A Terrible Shock
December of 1893 dawned with the nastiest winter on record; indeed it was so cold my sister Mary couldn’t be troubled to go out. Instead she sent me out early that morning to fetch the latest issue of her favorite magazine. Why I had to go rather than Will was a puzzle, but Mary was eighteen and always had her way, and so I trudged into the cold London streets to do her bidding.
It required all of ten minutes for me to travel to the newsstand and back, although I did have to wait in the queue behind others eager for their copies. After delivering the precious magazine directly into Mary’s hand, I asked if I might run down the lane to Tommy’s house for a time. Mother said yes, and I passed a most pleasant morning playing dominoes in my friend’s parlor.
Just before luncheon we overheard Tommy’s mother and father talking from the drawing room. The volume of their conversation was quite outside the normal range, so Tommy and I were intrigued.
“I just can’t believe it!” Mrs. O’Brien said in a quivering voice. “I’m shocked, I tell you, just shocked!”
Mr. O’Brien’s tones were more placid. “My dear, I am certain it was all for the best.”
Tommy glanced at me with eyes round as saucers. “That doesn’t sound good. You’d better go, George.”
With a heavy heart I left Tommy’s and hurried down the lane through the bitter December wind. I tucked my neck deep into my collar, but despite my cover I couldn’t help but notice my neighbors. Mr. Hughes brushed past me, his magazine in hand, muttering and clenching his fist. Mr. and Mrs. Willoughby huddled on the front stoop, hunched over their copy, gesturing wildly at its contents.
“It’s really too astonishing!” Mrs. Willoughby’s whisper caught on the wind as I scurried past.
I halted my pace and glanced about me. Surely we were not at war with France? And Her Majesty – she was well, wasn’t she? Wouldn’t there be cannon shot or something of the sort if she had suddenly died?
Something troubled me about the distress I saw etched on those dear faces. I quickened my pace and reached my own step, where I met my father. A magazine was tucked under the arm of his greatcoat. He saw me and smiled, but his face was pale and drawn.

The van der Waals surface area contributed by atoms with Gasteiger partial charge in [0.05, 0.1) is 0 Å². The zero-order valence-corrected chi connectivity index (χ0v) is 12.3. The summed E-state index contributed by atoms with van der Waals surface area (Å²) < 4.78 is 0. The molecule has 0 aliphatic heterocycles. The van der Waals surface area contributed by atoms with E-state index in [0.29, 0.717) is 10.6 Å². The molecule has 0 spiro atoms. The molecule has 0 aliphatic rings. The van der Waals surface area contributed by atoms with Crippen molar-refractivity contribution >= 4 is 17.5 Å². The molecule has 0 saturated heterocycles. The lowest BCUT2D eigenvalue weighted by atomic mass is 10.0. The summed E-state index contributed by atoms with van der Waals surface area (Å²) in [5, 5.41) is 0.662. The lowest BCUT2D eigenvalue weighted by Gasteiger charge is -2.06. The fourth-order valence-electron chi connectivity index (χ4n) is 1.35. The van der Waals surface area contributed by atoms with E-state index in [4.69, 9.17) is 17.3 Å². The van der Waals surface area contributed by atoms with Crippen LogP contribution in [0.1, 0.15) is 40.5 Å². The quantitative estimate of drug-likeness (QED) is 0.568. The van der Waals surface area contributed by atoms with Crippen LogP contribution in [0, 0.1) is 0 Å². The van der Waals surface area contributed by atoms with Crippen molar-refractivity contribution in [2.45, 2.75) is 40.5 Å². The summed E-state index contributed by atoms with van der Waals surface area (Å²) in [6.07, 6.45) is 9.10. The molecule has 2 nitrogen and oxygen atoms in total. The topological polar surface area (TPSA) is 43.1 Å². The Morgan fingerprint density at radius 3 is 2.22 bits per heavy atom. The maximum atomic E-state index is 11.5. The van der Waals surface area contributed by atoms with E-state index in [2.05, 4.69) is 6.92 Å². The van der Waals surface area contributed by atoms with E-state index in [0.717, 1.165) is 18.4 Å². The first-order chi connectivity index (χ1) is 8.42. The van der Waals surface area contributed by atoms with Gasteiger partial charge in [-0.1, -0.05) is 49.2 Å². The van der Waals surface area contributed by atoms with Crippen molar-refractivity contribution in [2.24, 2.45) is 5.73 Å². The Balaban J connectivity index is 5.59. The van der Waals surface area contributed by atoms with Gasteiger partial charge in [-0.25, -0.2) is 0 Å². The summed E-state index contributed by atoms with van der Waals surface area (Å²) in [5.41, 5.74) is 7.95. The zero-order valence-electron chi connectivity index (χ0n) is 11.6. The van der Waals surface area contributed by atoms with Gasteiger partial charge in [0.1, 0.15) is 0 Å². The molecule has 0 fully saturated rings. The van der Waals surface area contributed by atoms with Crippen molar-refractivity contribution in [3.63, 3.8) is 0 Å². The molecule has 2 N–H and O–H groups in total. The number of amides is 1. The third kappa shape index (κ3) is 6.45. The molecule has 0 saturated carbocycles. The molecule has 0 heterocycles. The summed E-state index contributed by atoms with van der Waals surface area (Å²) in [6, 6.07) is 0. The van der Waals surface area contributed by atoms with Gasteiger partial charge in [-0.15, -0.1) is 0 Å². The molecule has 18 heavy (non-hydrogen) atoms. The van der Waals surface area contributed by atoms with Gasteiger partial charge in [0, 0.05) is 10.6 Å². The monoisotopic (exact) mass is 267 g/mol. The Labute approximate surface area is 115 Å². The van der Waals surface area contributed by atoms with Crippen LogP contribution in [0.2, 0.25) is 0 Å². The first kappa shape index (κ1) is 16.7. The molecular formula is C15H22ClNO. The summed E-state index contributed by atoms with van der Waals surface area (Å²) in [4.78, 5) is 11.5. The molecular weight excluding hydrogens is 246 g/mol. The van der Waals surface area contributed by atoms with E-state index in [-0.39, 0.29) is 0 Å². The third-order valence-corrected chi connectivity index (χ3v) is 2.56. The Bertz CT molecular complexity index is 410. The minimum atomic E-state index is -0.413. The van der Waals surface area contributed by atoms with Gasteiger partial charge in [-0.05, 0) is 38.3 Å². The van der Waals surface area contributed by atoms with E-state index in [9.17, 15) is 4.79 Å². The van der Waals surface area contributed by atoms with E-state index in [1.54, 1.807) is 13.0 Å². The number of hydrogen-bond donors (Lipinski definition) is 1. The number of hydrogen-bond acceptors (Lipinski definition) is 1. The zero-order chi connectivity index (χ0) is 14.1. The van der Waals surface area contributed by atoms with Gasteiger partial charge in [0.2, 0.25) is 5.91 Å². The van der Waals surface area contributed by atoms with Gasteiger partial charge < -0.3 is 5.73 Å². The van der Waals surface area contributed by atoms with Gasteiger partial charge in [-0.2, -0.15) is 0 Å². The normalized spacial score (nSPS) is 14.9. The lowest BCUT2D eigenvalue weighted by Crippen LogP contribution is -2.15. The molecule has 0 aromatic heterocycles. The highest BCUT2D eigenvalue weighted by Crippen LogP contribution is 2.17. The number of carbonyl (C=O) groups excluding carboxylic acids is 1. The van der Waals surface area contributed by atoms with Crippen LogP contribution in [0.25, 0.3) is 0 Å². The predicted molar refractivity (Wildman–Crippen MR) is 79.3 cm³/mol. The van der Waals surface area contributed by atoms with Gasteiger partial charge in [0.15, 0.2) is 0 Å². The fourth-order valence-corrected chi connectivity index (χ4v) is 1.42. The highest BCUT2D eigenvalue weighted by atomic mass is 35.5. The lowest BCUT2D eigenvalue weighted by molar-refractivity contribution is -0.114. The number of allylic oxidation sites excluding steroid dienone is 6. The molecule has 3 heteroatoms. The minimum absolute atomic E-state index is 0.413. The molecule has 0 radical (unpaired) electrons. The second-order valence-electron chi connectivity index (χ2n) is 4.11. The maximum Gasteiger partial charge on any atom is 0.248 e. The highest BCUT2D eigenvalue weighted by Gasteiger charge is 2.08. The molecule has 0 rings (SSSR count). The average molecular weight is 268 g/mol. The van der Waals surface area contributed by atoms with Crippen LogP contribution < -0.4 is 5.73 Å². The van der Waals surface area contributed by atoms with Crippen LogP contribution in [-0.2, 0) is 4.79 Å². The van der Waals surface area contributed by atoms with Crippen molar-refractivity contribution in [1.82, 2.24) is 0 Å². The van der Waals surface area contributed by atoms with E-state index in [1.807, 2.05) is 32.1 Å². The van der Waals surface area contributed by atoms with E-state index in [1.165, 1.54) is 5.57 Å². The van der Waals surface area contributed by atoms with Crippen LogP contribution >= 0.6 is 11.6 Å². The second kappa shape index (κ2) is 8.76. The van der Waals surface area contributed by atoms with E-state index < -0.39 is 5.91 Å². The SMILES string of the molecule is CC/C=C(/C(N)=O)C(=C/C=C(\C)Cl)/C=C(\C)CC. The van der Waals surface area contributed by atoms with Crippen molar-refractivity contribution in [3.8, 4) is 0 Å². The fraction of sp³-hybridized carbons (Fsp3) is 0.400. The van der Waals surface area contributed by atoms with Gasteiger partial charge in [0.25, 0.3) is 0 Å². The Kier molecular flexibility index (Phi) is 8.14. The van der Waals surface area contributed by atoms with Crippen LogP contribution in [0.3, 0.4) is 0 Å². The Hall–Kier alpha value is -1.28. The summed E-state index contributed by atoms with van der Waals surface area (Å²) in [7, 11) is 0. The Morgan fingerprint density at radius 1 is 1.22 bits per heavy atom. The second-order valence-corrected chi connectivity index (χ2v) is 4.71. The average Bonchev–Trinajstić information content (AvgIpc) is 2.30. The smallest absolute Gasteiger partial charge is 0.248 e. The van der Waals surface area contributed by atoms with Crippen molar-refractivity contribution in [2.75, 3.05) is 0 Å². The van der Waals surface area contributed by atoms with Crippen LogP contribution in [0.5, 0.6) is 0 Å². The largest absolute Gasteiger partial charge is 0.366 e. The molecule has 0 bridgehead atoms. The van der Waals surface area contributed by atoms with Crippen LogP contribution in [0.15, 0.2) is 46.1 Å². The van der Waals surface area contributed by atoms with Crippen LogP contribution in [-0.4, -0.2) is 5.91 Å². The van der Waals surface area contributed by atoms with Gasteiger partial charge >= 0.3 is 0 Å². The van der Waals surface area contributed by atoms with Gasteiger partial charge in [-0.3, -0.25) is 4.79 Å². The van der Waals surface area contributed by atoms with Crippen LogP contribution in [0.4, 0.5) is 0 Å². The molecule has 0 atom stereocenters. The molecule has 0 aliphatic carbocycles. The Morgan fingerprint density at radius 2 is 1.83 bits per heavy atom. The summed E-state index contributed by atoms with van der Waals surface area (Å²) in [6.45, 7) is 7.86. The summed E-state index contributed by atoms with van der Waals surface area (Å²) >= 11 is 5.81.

“It’s a crying shame, Georgie,” he said with a sigh. “He was a fine bloke. We’re all dumbfounded that he’s died in such a manner.”
“Who?” I gasped, but Father had already ambled away.
An unseen force drove me forward. I pushed at the door and heard Mary’s cries issuing from the kitchen. My mother stood before me in the foyer. She heaved a great sigh.
I removed my coat. “What’s wrong with Mary?”
“Your sister’s a tad distraught. It’s nothing serious.”
She extended a hand to me, a copy of The Strand Magazine folded in her fingers. It was by far Mary’s favorite read; for two years she and Father had followed the exploits of Dr. Doyle’s brilliant detective religiously.
I scanned the periodical and found “The Final Problem,” Dr. Doyle’s story for December. A quick read revealed the great blow afflicting my friends and family that day: Sherlock Holmes was dead! In order to save the world from the nefarious Professor Moriarty, Holmes had flung himself over the Reichenbach Falls in Switzerland, taking his nemesis with him.
Just like that, the great detective was dead.
Poor Mary. She must have been awful surprised.
After a year of immersion in Holmes-lore, I recently read “The Final Problem.” At its conclusion I wondered, “What would it have been like to be there that day? To pick up The Strand Magazine with excitement, only to find Doyle had killed my hero without warning? How shocking!”
The public outcry was so great that Conan-Doyle was forced to resurrect Holmes three years later in “The Empty House.” He continued to write Sherlock Holmes stories for twenty years.
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